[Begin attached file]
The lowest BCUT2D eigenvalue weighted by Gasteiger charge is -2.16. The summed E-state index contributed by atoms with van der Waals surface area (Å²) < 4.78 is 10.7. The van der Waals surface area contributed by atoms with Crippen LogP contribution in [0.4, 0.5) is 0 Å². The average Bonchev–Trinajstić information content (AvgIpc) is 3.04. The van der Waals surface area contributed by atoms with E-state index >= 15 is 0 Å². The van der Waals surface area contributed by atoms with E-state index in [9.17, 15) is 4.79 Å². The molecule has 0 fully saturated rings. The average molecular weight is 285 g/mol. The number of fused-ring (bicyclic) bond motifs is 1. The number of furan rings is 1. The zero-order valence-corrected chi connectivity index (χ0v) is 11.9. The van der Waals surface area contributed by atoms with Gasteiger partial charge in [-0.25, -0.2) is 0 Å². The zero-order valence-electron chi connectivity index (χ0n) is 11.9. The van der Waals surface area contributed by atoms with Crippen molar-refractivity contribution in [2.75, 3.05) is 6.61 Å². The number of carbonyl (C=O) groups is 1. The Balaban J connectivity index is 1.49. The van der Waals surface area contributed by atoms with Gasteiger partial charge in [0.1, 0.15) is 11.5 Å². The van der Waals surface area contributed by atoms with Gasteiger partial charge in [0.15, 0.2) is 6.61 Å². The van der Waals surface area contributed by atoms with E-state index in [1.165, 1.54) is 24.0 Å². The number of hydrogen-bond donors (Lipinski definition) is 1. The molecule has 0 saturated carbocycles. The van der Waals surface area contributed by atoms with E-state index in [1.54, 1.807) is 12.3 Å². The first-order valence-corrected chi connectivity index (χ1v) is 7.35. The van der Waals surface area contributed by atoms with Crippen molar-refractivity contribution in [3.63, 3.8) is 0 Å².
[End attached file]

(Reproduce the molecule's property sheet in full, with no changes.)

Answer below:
The lowest BCUT2D eigenvalue weighted by Gasteiger charge is -2.16. The summed E-state index contributed by atoms with van der Waals surface area (Å²) < 4.78 is 10.7. The van der Waals surface area contributed by atoms with Crippen LogP contribution in [0.4, 0.5) is 0 Å². The average Bonchev–Trinajstić information content (AvgIpc) is 3.04. The van der Waals surface area contributed by atoms with E-state index >= 15 is 0 Å². The van der Waals surface area contributed by atoms with E-state index in [9.17, 15) is 4.79 Å². The molecule has 0 fully saturated rings. The average molecular weight is 285 g/mol. The number of fused-ring (bicyclic) bond motifs is 1. The number of furan rings is 1. The zero-order valence-corrected chi connectivity index (χ0v) is 11.9. The van der Waals surface area contributed by atoms with Gasteiger partial charge in [-0.25, -0.2) is 0 Å². The zero-order valence-electron chi connectivity index (χ0n) is 11.9. The van der Waals surface area contributed by atoms with Crippen molar-refractivity contribution in [2.75, 3.05) is 6.61 Å². The number of carbonyl (C=O) groups is 1. The Balaban J connectivity index is 1.49. The van der Waals surface area contributed by atoms with Gasteiger partial charge in [0.1, 0.15) is 11.5 Å². The van der Waals surface area contributed by atoms with Gasteiger partial charge in [0.15, 0.2) is 6.61 Å². The van der Waals surface area contributed by atoms with E-state index in [1.165, 1.54) is 24.0 Å². The number of hydrogen-bond donors (Lipinski definition) is 1. The molecule has 0 saturated carbocycles. The van der Waals surface area contributed by atoms with E-state index in [1.54, 1.807) is 12.3 Å². The first-order valence-corrected chi connectivity index (χ1v) is 7.35. The van der Waals surface area contributed by atoms with Crippen molar-refractivity contribution in [3.63, 3.8) is 0 Å².